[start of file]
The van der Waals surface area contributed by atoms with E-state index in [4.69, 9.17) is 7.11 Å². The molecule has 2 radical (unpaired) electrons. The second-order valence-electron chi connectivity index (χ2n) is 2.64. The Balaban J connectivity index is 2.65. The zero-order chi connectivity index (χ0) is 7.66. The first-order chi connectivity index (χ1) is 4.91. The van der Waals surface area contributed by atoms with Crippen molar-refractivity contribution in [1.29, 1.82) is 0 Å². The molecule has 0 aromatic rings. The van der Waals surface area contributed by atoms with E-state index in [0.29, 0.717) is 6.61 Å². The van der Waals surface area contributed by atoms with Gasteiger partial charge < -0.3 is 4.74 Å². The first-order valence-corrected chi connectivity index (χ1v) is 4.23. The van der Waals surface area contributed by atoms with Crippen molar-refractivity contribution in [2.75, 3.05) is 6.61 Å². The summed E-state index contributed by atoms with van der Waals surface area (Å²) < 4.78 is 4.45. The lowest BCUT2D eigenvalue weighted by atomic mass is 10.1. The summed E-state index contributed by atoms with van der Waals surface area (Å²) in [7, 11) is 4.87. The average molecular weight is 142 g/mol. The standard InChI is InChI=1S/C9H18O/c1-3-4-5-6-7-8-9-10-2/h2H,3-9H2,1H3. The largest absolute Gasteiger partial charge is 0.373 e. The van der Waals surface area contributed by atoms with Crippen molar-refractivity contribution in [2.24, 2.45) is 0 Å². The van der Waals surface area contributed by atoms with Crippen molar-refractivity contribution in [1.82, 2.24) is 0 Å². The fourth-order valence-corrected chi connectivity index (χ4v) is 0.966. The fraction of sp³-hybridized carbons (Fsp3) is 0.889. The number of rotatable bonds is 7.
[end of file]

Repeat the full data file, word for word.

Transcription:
The van der Waals surface area contributed by atoms with E-state index in [4.69, 9.17) is 7.11 Å². The molecule has 2 radical (unpaired) electrons. The second-order valence-electron chi connectivity index (χ2n) is 2.64. The Balaban J connectivity index is 2.65. The zero-order chi connectivity index (χ0) is 7.66. The first-order chi connectivity index (χ1) is 4.91. The van der Waals surface area contributed by atoms with Crippen molar-refractivity contribution in [1.29, 1.82) is 0 Å². The molecule has 0 aromatic rings. The van der Waals surface area contributed by atoms with E-state index in [0.29, 0.717) is 6.61 Å². The van der Waals surface area contributed by atoms with Gasteiger partial charge < -0.3 is 4.74 Å². The first-order valence-corrected chi connectivity index (χ1v) is 4.23. The van der Waals surface area contributed by atoms with Crippen molar-refractivity contribution in [2.75, 3.05) is 6.61 Å². The summed E-state index contributed by atoms with van der Waals surface area (Å²) < 4.78 is 4.45. The lowest BCUT2D eigenvalue weighted by atomic mass is 10.1. The summed E-state index contributed by atoms with van der Waals surface area (Å²) in [7, 11) is 4.87. The average molecular weight is 142 g/mol. The standard InChI is InChI=1S/C9H18O/c1-3-4-5-6-7-8-9-10-2/h2H,3-9H2,1H3. The largest absolute Gasteiger partial charge is 0.373 e. The van der Waals surface area contributed by atoms with Crippen molar-refractivity contribution in [2.24, 2.45) is 0 Å². The van der Waals surface area contributed by atoms with Crippen molar-refractivity contribution in [1.82, 2.24) is 0 Å². The fourth-order valence-corrected chi connectivity index (χ4v) is 0.966. The fraction of sp³-hybridized carbons (Fsp3) is 0.889. The number of rotatable bonds is 7.